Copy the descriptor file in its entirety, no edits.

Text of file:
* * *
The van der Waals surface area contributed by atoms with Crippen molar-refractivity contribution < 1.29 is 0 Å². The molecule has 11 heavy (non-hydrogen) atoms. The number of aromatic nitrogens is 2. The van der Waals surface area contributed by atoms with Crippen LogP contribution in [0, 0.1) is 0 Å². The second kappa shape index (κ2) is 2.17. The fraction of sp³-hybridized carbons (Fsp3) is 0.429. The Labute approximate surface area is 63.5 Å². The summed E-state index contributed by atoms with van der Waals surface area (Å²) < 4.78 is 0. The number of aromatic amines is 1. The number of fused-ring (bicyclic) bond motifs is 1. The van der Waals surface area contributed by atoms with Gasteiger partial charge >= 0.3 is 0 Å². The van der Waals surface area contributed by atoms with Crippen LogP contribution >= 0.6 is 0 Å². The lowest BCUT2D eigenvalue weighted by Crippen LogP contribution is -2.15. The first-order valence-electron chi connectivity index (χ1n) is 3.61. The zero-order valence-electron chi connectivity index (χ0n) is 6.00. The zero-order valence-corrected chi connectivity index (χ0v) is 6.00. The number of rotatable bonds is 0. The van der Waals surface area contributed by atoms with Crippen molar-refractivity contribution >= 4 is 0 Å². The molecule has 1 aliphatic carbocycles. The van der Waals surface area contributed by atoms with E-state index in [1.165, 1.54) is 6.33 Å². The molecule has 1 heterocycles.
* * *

The van der Waals surface area contributed by atoms with Crippen molar-refractivity contribution < 1.29 is 0 Å². The molecule has 11 heavy (non-hydrogen) atoms. The number of aromatic nitrogens is 2. The van der Waals surface area contributed by atoms with Crippen LogP contribution in [0, 0.1) is 0 Å². The second kappa shape index (κ2) is 2.17. The fraction of sp³-hybridized carbons (Fsp3) is 0.429. The Labute approximate surface area is 63.5 Å². The summed E-state index contributed by atoms with van der Waals surface area (Å²) < 4.78 is 0. The number of aromatic amines is 1. The number of fused-ring (bicyclic) bond motifs is 1. The van der Waals surface area contributed by atoms with Gasteiger partial charge >= 0.3 is 0 Å². The van der Waals surface area contributed by atoms with Crippen LogP contribution >= 0.6 is 0 Å². The lowest BCUT2D eigenvalue weighted by Crippen LogP contribution is -2.15. The first-order valence-electron chi connectivity index (χ1n) is 3.61. The zero-order valence-electron chi connectivity index (χ0n) is 6.00. The zero-order valence-corrected chi connectivity index (χ0v) is 6.00. The number of rotatable bonds is 0. The van der Waals surface area contributed by atoms with Crippen molar-refractivity contribution >= 4 is 0 Å². The molecule has 1 aliphatic carbocycles. The van der Waals surface area contributed by atoms with E-state index in [1.165, 1.54) is 6.33 Å². The molecule has 1 heterocycles.